Many of the damaged houses are still being used. This family added the emergency materials as a little "champita" addition to the damaged house, which they still use during the daytime, while they sleep in the provisional structure. Others separate the temporary structure more, but still use the old house during the day, believing that tremors would warn them in time to run to safety
Despite this shortfall, the people I saw were positive about the progress they had made. In Corral Viejo, the Women's Committee had formed 3 teams of 10 women each to work on the buildings. These teams receive training in the various phases of construction, from pouring a concrete floor with steel posts for superstructure, to the construction of roofs, and finally, the addition of permanent masonry walls. Many of the houses temporarily used plastic sheeting for walls and then gradually planned to add the permanent walls.
The women of Corral Viejo signing the contracts for their replacement housing with the CORDES representative. The CV Women's Committee organized the event and provided proxies and witnesses for those who couldn't read or write
One new type of wall planned for some houses is called "MayaGold." First there is erected a superstructure of 2x2 steel beams. Then a chain-link mesh and steel rods ("re-bar" is hung and a masonry wall poured around this, between forms. The result is a strong wall with some insulating capacity that will sustain minimal damage in an earthquake. The steel superstructure flexes and thus does not topple, while the masonry walls crumble and fall straight down as stones and gravel instead of collapsing as a whole wall on top of people.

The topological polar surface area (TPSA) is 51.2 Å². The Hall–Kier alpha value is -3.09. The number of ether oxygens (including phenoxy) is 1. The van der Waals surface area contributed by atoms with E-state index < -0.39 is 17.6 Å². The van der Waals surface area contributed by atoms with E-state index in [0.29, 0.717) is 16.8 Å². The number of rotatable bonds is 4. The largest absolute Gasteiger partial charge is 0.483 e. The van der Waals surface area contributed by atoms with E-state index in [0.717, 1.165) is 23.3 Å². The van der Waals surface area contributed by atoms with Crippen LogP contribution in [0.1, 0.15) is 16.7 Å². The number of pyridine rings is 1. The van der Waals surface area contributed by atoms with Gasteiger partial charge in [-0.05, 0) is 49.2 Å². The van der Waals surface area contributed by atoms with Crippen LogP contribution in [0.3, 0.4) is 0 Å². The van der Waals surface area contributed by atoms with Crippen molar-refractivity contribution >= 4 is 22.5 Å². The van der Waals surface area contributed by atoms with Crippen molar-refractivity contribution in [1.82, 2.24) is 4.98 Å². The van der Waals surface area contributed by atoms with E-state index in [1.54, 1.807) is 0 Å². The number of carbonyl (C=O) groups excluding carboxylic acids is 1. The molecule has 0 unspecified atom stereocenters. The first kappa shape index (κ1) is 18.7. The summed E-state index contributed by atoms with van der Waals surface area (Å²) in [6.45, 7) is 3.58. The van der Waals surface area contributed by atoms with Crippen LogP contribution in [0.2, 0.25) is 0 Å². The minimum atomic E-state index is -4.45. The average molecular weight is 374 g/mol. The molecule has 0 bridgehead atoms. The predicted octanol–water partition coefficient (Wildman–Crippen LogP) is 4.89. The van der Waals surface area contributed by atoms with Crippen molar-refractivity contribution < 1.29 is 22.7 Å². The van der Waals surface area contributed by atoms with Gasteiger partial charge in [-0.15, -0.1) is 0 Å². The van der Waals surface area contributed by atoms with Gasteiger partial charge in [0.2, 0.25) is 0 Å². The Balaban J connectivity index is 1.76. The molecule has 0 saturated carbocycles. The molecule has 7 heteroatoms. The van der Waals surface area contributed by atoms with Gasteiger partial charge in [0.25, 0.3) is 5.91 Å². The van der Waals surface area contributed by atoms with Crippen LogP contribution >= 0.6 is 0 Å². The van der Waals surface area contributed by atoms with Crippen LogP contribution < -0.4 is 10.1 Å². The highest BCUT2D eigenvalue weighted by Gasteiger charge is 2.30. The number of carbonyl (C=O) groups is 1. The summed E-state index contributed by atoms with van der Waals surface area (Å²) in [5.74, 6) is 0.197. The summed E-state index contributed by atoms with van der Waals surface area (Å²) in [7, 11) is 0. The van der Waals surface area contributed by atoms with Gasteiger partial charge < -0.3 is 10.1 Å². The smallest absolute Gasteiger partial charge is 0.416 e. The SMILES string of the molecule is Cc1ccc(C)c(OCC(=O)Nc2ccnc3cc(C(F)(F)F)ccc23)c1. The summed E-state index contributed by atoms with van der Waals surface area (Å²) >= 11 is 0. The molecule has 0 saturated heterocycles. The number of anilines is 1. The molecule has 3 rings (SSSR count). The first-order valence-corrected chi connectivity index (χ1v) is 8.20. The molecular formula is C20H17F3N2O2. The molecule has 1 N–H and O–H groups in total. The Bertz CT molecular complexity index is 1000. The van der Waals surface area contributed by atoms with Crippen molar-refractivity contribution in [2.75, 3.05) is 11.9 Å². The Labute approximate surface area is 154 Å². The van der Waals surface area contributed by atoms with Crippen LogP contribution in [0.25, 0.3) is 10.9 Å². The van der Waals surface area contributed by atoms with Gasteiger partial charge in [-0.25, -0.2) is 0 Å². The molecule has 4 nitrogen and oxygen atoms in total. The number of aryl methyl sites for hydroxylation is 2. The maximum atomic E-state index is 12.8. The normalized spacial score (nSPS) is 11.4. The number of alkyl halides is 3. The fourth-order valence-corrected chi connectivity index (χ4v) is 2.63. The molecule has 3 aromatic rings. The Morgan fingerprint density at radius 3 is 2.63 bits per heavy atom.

I visited one of the sites in Corral Viejo where the team of women was at work scraping and rust-proofing the steel superstructure they had erected. The work went on at a typical unhurried pace. There was a man or two on the job as well, for the project stipulates that at least one member of each family participate in the "sweat-equity" for the house regularly. Although the earthquake had destroyed most of the little they had, the women were quick to point out the blessing that God had given them in bringing them back. "We really have learned how to work with each other and to depend on each other," they said. "Now we women know that we too can build houses! We attended the workshops and learned how to do the work, just like the men!" Their pride was evident. It is actions like this that really bolster my hope in the power of organizing. An outside group coming in and building houses or even organizing the process would not produce anywhere near this kind of self- and community-confidence.